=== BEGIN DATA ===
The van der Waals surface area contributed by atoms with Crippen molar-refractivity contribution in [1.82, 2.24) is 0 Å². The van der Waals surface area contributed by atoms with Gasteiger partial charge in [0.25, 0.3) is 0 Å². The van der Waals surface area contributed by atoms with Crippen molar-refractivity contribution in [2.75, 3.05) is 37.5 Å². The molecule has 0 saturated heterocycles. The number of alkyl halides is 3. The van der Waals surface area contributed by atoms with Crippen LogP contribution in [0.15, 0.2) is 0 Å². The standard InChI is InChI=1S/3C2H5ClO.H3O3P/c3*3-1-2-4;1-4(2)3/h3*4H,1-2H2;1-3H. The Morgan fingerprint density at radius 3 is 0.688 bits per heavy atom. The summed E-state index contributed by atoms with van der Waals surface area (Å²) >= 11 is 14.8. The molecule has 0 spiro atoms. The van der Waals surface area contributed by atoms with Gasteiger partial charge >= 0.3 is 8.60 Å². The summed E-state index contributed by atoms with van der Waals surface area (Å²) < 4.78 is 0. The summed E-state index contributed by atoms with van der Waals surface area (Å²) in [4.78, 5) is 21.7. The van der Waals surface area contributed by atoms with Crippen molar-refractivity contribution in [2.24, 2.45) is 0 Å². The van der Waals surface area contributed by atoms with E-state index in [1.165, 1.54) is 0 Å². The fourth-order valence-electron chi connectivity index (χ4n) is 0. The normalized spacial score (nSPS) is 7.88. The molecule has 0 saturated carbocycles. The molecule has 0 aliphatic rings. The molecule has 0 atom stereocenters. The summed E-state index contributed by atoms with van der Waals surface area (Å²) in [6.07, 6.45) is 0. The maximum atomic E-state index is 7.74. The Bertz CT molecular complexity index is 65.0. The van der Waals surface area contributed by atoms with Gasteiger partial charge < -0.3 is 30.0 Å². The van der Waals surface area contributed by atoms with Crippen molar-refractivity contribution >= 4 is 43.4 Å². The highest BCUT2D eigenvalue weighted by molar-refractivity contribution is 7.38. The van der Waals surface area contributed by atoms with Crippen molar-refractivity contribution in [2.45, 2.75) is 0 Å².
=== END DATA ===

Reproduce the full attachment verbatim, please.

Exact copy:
The van der Waals surface area contributed by atoms with Crippen molar-refractivity contribution in [1.82, 2.24) is 0 Å². The van der Waals surface area contributed by atoms with Gasteiger partial charge in [0.25, 0.3) is 0 Å². The van der Waals surface area contributed by atoms with Crippen molar-refractivity contribution in [2.75, 3.05) is 37.5 Å². The molecule has 0 saturated heterocycles. The number of alkyl halides is 3. The van der Waals surface area contributed by atoms with Crippen LogP contribution in [0.15, 0.2) is 0 Å². The standard InChI is InChI=1S/3C2H5ClO.H3O3P/c3*3-1-2-4;1-4(2)3/h3*4H,1-2H2;1-3H. The Morgan fingerprint density at radius 3 is 0.688 bits per heavy atom. The summed E-state index contributed by atoms with van der Waals surface area (Å²) >= 11 is 14.8. The molecule has 0 spiro atoms. The van der Waals surface area contributed by atoms with Gasteiger partial charge >= 0.3 is 8.60 Å². The summed E-state index contributed by atoms with van der Waals surface area (Å²) < 4.78 is 0. The summed E-state index contributed by atoms with van der Waals surface area (Å²) in [4.78, 5) is 21.7. The van der Waals surface area contributed by atoms with Crippen molar-refractivity contribution in [2.24, 2.45) is 0 Å². The van der Waals surface area contributed by atoms with E-state index in [1.165, 1.54) is 0 Å². The fourth-order valence-electron chi connectivity index (χ4n) is 0. The normalized spacial score (nSPS) is 7.88. The molecule has 0 saturated carbocycles. The molecule has 0 aliphatic rings. The molecule has 0 atom stereocenters. The summed E-state index contributed by atoms with van der Waals surface area (Å²) in [6.07, 6.45) is 0. The maximum atomic E-state index is 7.74. The Bertz CT molecular complexity index is 65.0. The van der Waals surface area contributed by atoms with Gasteiger partial charge < -0.3 is 30.0 Å². The van der Waals surface area contributed by atoms with Crippen molar-refractivity contribution >= 4 is 43.4 Å². The highest BCUT2D eigenvalue weighted by molar-refractivity contribution is 7.38. The van der Waals surface area contributed by atoms with Crippen molar-refractivity contribution in [2.45, 2.75) is 0 Å².